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May 6, 2020

Long-Term Care and the Principal Residence Exemption

Many believe that expenses decrease in retirement. While this is generally true, there are some expenses that might increase during this period. The following table discusses common expenses and whether they tend to decrease or increase in retirement. Also, see our whitepaper, Expenses in Retirement: What to Expect and Income Needs, for more information on this topic.

Expenses that tend to:
Decrease in retirementIncrease in retirement
  • Work related costs
  • Income tax
  • Housing (mortgages, downsizing)
  • Contributions to retirement savings
  • Cost of items/services (“seniors’ pricing”)
  • Healthcare
  • Utilities
  • Travel and entertainment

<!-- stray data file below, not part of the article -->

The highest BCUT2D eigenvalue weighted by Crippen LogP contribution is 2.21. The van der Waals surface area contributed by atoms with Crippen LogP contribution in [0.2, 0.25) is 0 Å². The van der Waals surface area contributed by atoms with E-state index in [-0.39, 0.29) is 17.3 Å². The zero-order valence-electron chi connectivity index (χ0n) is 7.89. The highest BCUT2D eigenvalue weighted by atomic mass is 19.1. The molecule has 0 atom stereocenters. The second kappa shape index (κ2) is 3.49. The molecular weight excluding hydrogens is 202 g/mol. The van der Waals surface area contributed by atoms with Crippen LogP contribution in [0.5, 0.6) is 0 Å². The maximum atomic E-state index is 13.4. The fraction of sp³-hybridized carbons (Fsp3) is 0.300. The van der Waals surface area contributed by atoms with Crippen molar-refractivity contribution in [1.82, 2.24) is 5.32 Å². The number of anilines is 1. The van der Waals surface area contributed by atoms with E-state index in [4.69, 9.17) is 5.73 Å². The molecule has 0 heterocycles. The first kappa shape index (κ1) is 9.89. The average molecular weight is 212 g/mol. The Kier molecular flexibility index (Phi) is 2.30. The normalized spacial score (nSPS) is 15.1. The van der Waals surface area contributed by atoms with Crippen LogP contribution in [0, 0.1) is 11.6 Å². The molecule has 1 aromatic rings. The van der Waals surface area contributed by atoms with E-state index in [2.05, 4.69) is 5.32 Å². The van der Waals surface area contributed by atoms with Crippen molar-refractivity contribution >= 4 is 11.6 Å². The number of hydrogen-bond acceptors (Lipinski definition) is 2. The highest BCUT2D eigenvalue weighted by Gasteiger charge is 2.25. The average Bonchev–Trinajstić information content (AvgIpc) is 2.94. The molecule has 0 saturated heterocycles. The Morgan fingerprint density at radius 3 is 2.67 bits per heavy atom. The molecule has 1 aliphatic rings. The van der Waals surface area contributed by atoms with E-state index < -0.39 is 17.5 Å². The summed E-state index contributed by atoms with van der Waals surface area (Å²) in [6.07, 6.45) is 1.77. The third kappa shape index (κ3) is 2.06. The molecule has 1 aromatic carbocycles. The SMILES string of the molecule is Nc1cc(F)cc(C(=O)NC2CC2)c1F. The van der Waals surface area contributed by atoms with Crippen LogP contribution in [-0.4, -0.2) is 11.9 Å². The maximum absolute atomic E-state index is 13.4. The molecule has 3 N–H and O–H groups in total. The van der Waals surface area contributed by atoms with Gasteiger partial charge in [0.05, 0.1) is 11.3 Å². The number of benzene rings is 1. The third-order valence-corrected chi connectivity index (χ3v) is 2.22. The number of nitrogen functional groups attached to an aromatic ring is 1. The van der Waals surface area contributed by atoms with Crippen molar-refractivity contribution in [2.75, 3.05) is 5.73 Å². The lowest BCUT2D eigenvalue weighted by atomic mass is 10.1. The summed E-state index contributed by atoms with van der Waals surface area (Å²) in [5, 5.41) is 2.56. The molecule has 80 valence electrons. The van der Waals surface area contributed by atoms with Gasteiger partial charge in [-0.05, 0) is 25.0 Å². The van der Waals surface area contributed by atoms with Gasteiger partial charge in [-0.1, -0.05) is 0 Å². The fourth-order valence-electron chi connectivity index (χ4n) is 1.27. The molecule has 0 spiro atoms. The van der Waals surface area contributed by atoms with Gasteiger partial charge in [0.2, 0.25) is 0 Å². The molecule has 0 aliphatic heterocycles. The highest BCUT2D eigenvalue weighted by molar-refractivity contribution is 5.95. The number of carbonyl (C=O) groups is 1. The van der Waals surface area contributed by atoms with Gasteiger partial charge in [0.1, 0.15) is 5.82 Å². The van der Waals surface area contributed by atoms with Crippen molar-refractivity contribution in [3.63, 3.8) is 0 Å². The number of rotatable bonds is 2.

• Maintenance and other household expenses
  • Gifts and donations

Looking specifically at housing, particularly as we age, specialized housing may be required to address healthcare needs. In fact, according to 2016 Census data, 6.8% of Canadians aged 65 years or older are living in a nursing home or residence for seniors: the proportion jumps to 30% among Canadians aged 85 years and older.

A question recently received from an advisor looked at long-term care in a care facility and impact to the principal residence exemption. Specifically, if an individual is required to leave their principal residence and move to a long-term care facility (e.g., nursing home or other facility that provides for assisted or supportive living), assuming the individual continues to own their principal residence, would the principal residence exemption be available to shelter the property from tax on future sale (or at death)? Consider the following example: